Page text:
Recently, many people have been having a conversation about the mental well-being of elite athletes, sparked by a few high-profile athletes withdrawing from major sport competitions. Naomi Osaka’s recent withdrawal from French Open months ahead of the Tokyo 2020 games, where she cited mental health concerns, was followed by Simone Biles pulling out of the Olympics finals for similar reasons.

These withdrawals have brought to light an often overlooked topic. The prevalence of symptoms of mental disorders among Canadian high-performance athletes was the subject of study in a recent paper by Zoë Poucher, a PhD candidate at the Sport and Performance Psychology Laboratory in U of T’s Department of Kinesiology and Physical Education. Poucher looked at the role that different stressors play in the development of symptoms of mental disorders among athletes, and whether athletes are disproportionately affected by mental health issues.

The Varsity also reached out to current Varsity Blues student athlete Natasha Athanasakos and Alicia Brown, former Varsity Blues athlete turned two-time Olympian, to discuss their experiences around dealing with mental health as elite athletes.

The impact of stress

Results from Poucher’s study indicated that elite athletes may be more likely to develop symptoms of common mental disorders — depression, anxiety, and eating disorders — than the general Canadian population. Poucher used a stress process model, which takes into account the varying resilience different athletes might have to stress and pressure to analyze the factors that lead to symptoms of mental disorders in athletes.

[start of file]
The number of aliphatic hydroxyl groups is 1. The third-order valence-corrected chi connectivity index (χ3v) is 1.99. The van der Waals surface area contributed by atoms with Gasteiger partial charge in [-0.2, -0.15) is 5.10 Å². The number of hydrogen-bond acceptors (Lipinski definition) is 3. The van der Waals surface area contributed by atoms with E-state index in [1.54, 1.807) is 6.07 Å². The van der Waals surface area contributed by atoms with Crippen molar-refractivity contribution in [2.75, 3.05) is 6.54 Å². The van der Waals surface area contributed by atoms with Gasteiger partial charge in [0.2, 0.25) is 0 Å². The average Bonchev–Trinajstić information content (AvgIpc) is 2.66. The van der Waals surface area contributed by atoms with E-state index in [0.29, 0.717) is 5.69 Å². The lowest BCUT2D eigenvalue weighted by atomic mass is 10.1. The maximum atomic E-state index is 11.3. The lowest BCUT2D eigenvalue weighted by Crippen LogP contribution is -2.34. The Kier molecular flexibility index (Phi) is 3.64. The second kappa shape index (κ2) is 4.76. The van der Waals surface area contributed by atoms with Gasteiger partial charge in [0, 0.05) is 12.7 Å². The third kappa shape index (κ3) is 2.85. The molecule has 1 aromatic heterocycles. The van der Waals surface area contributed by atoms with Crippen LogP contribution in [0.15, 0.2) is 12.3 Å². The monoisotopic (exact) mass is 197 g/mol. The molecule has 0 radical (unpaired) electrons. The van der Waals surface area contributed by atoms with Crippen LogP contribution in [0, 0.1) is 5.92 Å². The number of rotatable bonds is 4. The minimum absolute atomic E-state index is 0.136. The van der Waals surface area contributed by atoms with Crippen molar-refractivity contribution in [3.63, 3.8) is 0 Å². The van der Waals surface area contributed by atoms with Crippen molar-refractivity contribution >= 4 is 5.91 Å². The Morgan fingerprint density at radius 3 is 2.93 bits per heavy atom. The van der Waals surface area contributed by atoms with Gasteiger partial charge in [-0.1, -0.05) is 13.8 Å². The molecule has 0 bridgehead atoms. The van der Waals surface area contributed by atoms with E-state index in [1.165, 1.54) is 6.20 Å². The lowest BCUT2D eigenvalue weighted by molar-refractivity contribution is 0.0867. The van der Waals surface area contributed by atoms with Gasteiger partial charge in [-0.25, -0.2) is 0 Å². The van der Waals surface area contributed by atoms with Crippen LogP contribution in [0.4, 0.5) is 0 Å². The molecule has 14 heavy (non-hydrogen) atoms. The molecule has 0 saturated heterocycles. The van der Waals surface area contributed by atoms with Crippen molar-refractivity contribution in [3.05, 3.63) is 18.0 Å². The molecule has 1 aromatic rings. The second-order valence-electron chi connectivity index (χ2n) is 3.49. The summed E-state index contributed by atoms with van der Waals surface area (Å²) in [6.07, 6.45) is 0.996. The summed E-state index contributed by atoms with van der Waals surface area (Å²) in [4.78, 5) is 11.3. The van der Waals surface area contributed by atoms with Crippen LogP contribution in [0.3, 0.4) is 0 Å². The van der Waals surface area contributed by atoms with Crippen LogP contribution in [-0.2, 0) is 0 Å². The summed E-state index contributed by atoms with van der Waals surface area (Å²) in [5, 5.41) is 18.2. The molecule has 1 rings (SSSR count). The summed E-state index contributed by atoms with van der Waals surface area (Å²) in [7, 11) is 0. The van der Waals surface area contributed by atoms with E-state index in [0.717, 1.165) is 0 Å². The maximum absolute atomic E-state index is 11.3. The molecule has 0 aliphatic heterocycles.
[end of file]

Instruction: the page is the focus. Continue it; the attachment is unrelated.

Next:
The model accounts for how different stressors affect various components of one’s life, including how external factors in a person’s life can help manage their stress, explained Poucher. Experiencing stress does not directly translate into adverse effects on mental health. 

The paper also says that strong coping mechanisms “reduce the negative impact of stress on mental disorders.” In general, a person’s likelihood of developing symptoms of mental disorders is dependent on the types of stressors they experience and their access to support networks.

Poucher highlighted that “[For athletes,] the focus on athletic performance and achievement in an athletic domain is prioritized over everything else.” This can drive elite athletes away from developing diverse human experiences outside of sport.

There is no definitive framework tailored to the mental health needs of elite athletes. However, Rosemary Purcell and some of their fellow researchers at the University of Melbourne suggest building an early intervention network for athletes. Purcell’s comprehensive framework considers various elements of an elite athletes’ support network, such as regular mental health monitoring, peer mentoring, and accounting for athlete preferences when seeking help.

In a survey conducted for the study, just over 41 per cent of athletes surveyed reported symptoms of one or more mental disorders, with 17 per cent reporting symptoms of depression and nine per cent reporting symptoms of depression and generalized anxiety disorder.